Big Miami Marlins move moving from overreaction to overdue

The Miami Marlins have been really careful not to repeat past mistakes. But what once would have been called an overreaction is becoming overdue.

Since ownership of the team changed hands in 2018, the Miami Marlins have been on a mission to prove that things would be different under the new regime.

Admittedly, that has been a mixed bag. Payroll remains much lower than fans would prefer. A bunch of fan favorites were traded for prospects a few years back. There has been one winning season since the changeover, and that was a 60-game aberration. When it comes to bottom-line results, the difference has been negligible.

On the other hand, the farm system has been impressively rebuilt. In terms of pitching depth, the Miami Marlins are the envy of the sport. There has been the sense, at least until recently, of there being some kind of grand “plan” in place to build a winner. That feeling had been largely absent the past decade, as had any progress on critical revenue streams like broadcasting and stadium naming rights. That changed last season and, if nothing else, this ownership group deserves a lot of credit for that. The franchise is in a much better position to succeed than it was when the sale was first completed.

Really, all of those positives for the Miami Marlins can be summed up in one word: stability.

Gone are the days of the impulsive manager dismissal, and of the overaggressive trading of a top prospect for a middling veteran. No more swapping out of Mike Redmond for Dan Jennings. No trading Luis Castillo for Dan Straily. No Chris Paddack for Fernando Rodney. By 2017, Miami had become a laughing stock for these types of measures. Jeffrey Loria’s Marlins had 11 different managers from the time he first bought the team in 2002 to the time he finally sold it in 2017.

This Bruce Sherman ownership group was committed, wisely, to changing the perception of perpetual chaos. So much so that they kept both the manager and GM that they inherited for three seasons before making a change. That’s unheard of, really. And Don Mattingly is still here, with only Michael Hill being shown the door. Truthfully, the timing of Hill’s departure is one of only two minor bumps in team operation since 2017, and was smoothed over by a well-deserved and glass-ceiling shattering hire of Kim Ng. Derek Jeter’s abrupt departure is obviously the other bump, but even that came in Year 5 of his tenure. Overall though? It’s been steady as she goes for the Miami Marlins.

However, have things been too steady? Too rigid? Too mechanical?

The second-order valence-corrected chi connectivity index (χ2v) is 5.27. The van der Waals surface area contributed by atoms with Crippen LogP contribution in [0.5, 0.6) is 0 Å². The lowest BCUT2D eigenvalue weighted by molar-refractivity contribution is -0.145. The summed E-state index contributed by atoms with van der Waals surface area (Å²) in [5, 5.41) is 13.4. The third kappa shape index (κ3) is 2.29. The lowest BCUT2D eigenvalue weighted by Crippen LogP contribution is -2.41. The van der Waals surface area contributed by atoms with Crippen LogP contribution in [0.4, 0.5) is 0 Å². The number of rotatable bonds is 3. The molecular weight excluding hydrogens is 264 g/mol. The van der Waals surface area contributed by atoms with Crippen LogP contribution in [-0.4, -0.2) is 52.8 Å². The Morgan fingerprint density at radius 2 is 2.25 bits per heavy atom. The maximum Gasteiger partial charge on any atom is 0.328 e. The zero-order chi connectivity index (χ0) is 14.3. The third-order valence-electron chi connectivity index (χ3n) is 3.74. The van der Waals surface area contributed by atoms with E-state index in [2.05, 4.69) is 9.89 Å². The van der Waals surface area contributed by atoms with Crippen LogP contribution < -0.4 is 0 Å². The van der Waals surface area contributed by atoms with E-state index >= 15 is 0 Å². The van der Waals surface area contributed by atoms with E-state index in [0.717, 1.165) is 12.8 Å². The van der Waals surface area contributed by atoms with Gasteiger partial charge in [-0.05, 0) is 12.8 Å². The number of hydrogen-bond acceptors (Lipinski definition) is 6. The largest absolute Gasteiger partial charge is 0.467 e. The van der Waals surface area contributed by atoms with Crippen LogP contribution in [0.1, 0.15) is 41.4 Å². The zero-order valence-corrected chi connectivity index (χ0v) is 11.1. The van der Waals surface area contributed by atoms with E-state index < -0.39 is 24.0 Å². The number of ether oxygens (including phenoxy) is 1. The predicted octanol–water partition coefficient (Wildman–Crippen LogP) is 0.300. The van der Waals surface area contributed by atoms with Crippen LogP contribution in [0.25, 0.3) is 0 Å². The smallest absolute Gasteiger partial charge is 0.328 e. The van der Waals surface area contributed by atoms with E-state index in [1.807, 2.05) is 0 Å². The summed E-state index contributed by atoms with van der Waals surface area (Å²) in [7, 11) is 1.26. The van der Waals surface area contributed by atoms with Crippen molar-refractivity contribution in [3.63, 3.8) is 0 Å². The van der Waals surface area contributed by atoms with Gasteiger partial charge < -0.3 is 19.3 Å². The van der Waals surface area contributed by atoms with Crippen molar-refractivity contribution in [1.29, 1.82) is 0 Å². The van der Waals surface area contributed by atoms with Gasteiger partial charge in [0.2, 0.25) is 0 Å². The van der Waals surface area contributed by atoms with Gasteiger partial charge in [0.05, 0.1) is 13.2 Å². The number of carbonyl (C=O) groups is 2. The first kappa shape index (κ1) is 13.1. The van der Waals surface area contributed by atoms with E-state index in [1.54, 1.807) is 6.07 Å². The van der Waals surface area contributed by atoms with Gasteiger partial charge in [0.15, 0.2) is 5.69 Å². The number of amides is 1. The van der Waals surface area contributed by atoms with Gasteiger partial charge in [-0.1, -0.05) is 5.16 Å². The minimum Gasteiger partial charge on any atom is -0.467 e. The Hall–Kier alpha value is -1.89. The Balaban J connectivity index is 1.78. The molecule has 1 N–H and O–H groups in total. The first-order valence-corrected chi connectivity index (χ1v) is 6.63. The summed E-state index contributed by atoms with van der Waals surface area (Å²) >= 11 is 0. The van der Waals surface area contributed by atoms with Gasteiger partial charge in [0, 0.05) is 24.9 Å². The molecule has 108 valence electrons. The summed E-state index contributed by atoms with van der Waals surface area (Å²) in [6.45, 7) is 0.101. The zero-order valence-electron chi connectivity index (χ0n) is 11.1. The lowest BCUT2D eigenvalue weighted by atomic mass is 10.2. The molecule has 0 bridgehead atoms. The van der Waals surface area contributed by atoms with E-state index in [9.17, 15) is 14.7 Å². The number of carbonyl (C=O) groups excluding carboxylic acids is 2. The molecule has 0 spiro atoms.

You can make a pretty compelling case for yes at this point. What was once, and still might be, commendable is quickly becoming a liability for the Miami Marlins organization. There is a lot of talent on this 2022 Miami Marlins team, and a lot of talent behind it in the minors. The thing is, while they say you can never have too much pitching, the Marlins are pretty darn close to achieving that feat when healthy. Yet the offense is still a work in progress, and the backend of the bullpen is still a question mark. At least one big addition to the MLB roster is needed to make the Marlins a true contender. Yesterday, I made the case that Mattingly could be fired before the season is over. Doing something about either one of those situations would constitute an earthshaking move given how the organization has operated the past few years.

And this is a team that could do with some earthshaking.

Personally, my preference is the trade route, and seeing the Miami Marlins move multiple prospects for a proven All-Star hitter. The time has come for a big splashy trade. Depending on how the next month shakes out, these things don’t need to be mutually exclusive either. If Miami wins two games or less the rest of this week…they should probably give serious thought to firing Mattingly. But if that move sparks the kind of winning the Philadelphia Phillies have enjoyed since firing manager Joe Girardi, they should (by all means) make a trade in late July. Likewise, if they do make a trade and the team still struggles, I think it’s worth their time to get a read on the next man up in house before casting a wider net in the offseason.

Either way, this is a team that needs to be thinking in win-now terms. They can do with a little front office aggression to see that come to pass. In fact, before too long, fans are going to demand it. It wasn’t the doing it at all that was the problem with Loria’s Marlins. It was the doing it a couple times a season, every season that became problematic.

After a long history of overreacting and misreading the situation, the Miami Marlins could soon find themselves in new territory when it comes to big moves: a place where such a move is overdue.

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